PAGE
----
Just in case some of you weren’t convinced, new data recently released by the U.S. Census Bureau demonstrates even more clearly the shrinking of the middle class.

Specifically, fewer people are achieving a central part of the middle-class “American Dream” — owning a home.

This dismal trend has been going on for years nationwide, and the latest data show it’s getting worse.

The number of people nationwide who own their home is now down to 63.7 percent — from a high of 70 percent back in the mid-2000s — its lowest level since the 1980s.

The same holds true in Greater Boston. In the latest fourth-quarter figures, home ownership in this region was down to 59.5 percent, a sharp drop from 63 percent a year earlier.

The main reason for this downward trend is the middle class’ deepening struggle in the face of wage stagnation and underemployment. Making matters worse, millennials are finding it hard to break into the middle class because of the slow growth of well-paying jobs amid the weighty burden of college loans.

Compounding the problem is that fewer and fewer affordable homes are being built. The cost of land and construction of homes continues to rise. More and more cities and towns maintain zoning laws that make it much harder, and much more expensive, for builders to construct affordable homes.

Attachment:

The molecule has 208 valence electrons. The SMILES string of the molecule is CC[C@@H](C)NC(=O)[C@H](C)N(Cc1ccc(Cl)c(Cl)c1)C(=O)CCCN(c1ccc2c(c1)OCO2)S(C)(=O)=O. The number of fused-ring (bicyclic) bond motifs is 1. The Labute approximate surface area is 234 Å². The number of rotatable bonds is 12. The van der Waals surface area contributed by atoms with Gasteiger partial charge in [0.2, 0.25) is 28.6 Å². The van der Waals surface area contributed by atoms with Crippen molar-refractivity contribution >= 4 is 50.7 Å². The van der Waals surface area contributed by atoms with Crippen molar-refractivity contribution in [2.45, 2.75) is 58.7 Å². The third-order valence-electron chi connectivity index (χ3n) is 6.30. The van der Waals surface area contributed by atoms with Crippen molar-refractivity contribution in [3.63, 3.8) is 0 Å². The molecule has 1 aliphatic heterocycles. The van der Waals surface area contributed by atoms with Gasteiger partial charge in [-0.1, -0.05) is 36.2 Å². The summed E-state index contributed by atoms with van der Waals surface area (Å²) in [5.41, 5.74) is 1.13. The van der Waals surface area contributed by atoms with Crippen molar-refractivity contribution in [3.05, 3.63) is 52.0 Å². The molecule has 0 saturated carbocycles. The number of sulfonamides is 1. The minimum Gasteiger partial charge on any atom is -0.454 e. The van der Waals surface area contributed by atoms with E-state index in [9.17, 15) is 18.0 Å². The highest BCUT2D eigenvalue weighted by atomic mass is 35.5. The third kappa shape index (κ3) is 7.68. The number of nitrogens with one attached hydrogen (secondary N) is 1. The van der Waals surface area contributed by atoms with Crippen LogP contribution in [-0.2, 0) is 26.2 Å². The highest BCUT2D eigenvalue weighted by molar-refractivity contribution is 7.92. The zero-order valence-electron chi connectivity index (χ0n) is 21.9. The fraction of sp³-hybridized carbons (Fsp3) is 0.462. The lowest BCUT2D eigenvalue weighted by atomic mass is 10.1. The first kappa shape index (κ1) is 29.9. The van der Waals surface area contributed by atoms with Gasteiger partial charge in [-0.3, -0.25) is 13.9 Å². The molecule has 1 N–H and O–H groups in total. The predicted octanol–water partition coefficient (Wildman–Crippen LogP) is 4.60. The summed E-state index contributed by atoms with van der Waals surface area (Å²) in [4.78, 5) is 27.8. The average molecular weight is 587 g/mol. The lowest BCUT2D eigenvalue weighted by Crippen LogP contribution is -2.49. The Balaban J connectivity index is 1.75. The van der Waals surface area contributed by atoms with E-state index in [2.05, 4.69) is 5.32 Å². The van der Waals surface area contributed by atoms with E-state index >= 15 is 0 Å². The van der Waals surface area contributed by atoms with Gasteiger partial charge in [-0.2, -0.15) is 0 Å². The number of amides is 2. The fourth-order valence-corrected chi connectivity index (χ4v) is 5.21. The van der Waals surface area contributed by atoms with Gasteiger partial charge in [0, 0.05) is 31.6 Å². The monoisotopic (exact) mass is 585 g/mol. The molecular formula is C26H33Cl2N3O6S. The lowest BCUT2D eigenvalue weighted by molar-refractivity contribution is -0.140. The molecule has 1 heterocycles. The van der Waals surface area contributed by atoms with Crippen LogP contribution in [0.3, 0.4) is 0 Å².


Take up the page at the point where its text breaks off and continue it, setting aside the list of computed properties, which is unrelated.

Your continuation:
Against that backdrop, the market for homes in general in many areas is just not there. So builders concentrate on constructing more profitable high-end expensive homes and condos, as well as buildings geared toward renters.

The result: More people are forced to either remain in relatively cheaper rental properties, while millenials fail to launch from their parents’ homes.

But fear not, there are ways to fix this problem. For starters, ease zoning standards to promote construction of more affordable homes. Keep lending standards flexible to make it easy for those who can truly afford a home to qualify for mortgages, but not so porous — out of a misguided sense of fairness — that it leads to another housing bust.

Finally, focus higher education on practical career training for well-paying jobs so that the middle class can stop shrinking and again grow and flourish.

Rick Shaffer hosts “Biz$mart” weekday afternoons from 4 p.m. to 6 p.m. on Boston Herald Radio.


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